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Schubert: Winterreise
 
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Schubert: Winterreise

12 Jun. 2000 | Format: MP3

£7.99 (VAT included if applicable)
Buy the CD album for £9.43 and get the MP3 version for FREE. Does not apply to gift orders.
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5:53
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2:00
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2:14
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3:11
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5:07
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3:49
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3:33
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2:23
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3:19
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4:38
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2:54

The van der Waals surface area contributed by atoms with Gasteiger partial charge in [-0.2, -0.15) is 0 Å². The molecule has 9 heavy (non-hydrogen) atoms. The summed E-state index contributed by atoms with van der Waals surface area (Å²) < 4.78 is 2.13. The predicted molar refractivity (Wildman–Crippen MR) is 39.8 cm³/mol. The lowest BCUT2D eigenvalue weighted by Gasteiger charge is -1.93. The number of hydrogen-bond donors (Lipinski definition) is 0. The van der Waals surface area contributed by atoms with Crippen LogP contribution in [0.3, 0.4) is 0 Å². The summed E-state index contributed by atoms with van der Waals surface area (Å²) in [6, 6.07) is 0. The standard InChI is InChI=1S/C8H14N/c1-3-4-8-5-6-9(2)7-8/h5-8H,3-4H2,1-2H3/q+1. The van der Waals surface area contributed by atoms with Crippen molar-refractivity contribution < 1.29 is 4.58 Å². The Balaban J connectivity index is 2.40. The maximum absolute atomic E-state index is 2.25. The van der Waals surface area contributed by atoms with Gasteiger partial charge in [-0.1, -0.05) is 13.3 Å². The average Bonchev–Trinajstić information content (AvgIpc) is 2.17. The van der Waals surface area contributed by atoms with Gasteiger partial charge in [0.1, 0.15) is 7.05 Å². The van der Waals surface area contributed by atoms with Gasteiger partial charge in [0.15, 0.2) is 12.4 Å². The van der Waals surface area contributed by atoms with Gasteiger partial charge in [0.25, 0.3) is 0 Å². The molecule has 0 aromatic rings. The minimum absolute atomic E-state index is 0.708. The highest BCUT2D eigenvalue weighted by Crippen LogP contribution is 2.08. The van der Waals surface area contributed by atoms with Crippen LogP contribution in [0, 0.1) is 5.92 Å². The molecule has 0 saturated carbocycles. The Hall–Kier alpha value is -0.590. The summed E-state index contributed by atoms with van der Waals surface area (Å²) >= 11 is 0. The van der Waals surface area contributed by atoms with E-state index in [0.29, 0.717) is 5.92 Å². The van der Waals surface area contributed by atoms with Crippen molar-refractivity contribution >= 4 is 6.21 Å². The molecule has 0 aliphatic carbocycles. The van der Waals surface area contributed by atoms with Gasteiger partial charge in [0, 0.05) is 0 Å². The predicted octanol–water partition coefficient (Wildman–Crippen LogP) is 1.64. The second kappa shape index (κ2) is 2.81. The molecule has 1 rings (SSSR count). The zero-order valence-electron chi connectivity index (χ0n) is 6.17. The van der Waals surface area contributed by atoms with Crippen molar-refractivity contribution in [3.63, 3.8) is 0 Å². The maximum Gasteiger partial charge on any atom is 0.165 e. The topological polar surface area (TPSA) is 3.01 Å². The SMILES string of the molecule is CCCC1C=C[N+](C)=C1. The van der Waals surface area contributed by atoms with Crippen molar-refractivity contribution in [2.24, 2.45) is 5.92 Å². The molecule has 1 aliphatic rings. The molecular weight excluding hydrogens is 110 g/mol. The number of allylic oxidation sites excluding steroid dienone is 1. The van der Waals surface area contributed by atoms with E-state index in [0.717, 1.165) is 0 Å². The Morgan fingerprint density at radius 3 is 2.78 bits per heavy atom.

30
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2:00
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2:51
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2:19
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2:03
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4:11
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0:55
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1:09
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3:52
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4:30
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1:30
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3:02
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24
3:19
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Product details

  • Original Release Date: 1 Jan. 1965
  • Release Date: 12 Jun. 2000
  • Label: Decca Music Group Ltd.
  • Copyright: (C) 2000 Decca Music Group Limited
  • Record Company Required Metadata: Music file metadata contains unique purchase identifier. Learn more.
  • Total Length: 1:13:01
  • Genres:
  • ASIN: B001N5C98C
  • Average Customer Review: 3.7 out of 5 stars  See all reviews (9 customer reviews)